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  • Alien Hunter (Special Edition) (Bilingual)
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Alien Hunter (Special Edition) (Bilingual)

Price: CDN$ 67.26
Only 1 left in stock.
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2 new from CDN$ 67.26 6 used from CDN$ 1.99

Product Details

  • Actors: James Spader, Janine Eser, John Lynch, Nikolai Binev, Leslie Stefanson
  • Directors: Ron Krauss
  • Writers: Boaz Davidson, J.S. Cardone
  • Producers: Avi Lerner, Boaz Davidson, Carol Kottenbrook, Craig Antioco, Danny Dimbort
  • Format: Anamorphic, Closed-captioned, Color, Dolby, Dubbed, DVD-Video, Special Edition, Subtitled, Widescreen, NTSC
  • Language: French
  • Subtitles: English, French
  • Dubbed: French
  • Subtitles for the Hearing Impaired: English
  • Region: Region 1 (US and Canada This DVD will probably NOT be viewable in other countries. Read more about DVD formats.)
  • Aspect Ratio: 1.85:1
  • Number of discs: 1
  • Canadian Home Video Rating : Ages 14 and over
  • Studio: Sony Pictures Home Entertainment
  • Release Date: Oct. 28 2003
  • Run Time: 92 minutes
  • Average Customer Review: 2.7 out of 5 stars  See all reviews (7 customer reviews)
  • ASIN: B0000CABBQ
  • Amazon Bestsellers Rank: #45,709 in DVD (See Top 100 in DVD)

Customer Reviews

2.7 out of 5 stars
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Most helpful customer reviews

By Berend de Boer on July 4 2004
Format: DVD
This is a movie that only makes sense after you have seen movies like Alien. Lots of those movies actually. Because this is a parody on those kinds of movies, but nobody is telling you.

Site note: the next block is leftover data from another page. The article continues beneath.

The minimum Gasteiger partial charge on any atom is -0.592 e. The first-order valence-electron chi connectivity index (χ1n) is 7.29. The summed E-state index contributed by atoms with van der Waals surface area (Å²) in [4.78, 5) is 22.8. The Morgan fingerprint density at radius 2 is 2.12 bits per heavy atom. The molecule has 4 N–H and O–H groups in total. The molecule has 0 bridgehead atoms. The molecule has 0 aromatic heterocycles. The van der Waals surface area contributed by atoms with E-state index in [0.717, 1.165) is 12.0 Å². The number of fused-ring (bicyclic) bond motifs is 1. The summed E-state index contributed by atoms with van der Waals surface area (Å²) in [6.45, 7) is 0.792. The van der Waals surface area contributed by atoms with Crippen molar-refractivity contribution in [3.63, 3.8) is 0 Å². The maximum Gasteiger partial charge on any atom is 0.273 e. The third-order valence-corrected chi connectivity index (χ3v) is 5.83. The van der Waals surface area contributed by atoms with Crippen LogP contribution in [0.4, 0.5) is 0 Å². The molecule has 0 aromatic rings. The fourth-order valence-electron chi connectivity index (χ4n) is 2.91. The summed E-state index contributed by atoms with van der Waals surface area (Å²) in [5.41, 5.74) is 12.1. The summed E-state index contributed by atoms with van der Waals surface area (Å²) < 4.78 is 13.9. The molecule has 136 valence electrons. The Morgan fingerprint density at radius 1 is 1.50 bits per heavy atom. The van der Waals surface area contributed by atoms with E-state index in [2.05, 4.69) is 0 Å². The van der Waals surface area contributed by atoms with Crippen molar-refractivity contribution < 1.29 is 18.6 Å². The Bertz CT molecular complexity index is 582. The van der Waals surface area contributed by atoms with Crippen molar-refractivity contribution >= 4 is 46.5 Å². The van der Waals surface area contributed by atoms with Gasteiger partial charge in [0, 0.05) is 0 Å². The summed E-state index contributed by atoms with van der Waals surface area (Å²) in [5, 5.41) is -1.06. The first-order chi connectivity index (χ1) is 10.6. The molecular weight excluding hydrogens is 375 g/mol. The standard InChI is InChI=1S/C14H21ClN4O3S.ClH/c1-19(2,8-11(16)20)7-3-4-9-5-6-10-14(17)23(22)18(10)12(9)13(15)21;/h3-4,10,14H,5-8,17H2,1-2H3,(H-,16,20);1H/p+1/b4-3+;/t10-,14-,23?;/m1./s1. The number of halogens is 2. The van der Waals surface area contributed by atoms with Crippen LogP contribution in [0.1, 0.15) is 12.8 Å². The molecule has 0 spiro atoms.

So you just sit through the movie and like those things go, when scientists find an alien artefact, they pry it open as the typical cave dwellers they still are. And because it looks organic, they prod it. Yeah right you think, if you haven't walked out the theatre by then or pressed the stop button.
But anyway, a plot twist follows that caused me to gave it three stars, instead of a one. Acting is good, special effects are good, alien space ship is excellent.
But we have a lot of plot holes unfortunately. The alien artefact emits a signal that after decoding says "DO NOT OPEN". In English. That's what we would expect, wouldn't we, aliens that speak English. Also, if you want to say DO NOT OPEN, why encrypt it? Especially if you unleash death to an entire planet if you ignore the warning.
As usual, lesser films contain lots of scenes that add nothing to the overall picture. That our cryptologist fells for his female students is irrelevant for the movie. But I think the director was stretched to produce a 90 minute movie that could be done in 45 minutes and would have been the better for it.
The movie would have been much better if the background on Julian, his work on SETI, his life, hope and aspirations would have taken up a significant part of this movie. The only thing we learn now is that he has affairs with female students. Hardly surprising, irrelevant for the movie, and I doubt if ET likes to hear that part of his life as well.
Audio commentary of the director is interesting, he actually tells you where scenes come from, where it was shot, and such.
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Format: DVD
Gosh, am I the only person to like this film? I am forced to come to the very cynical opinion that the more intelligent a film is the more people will pan it!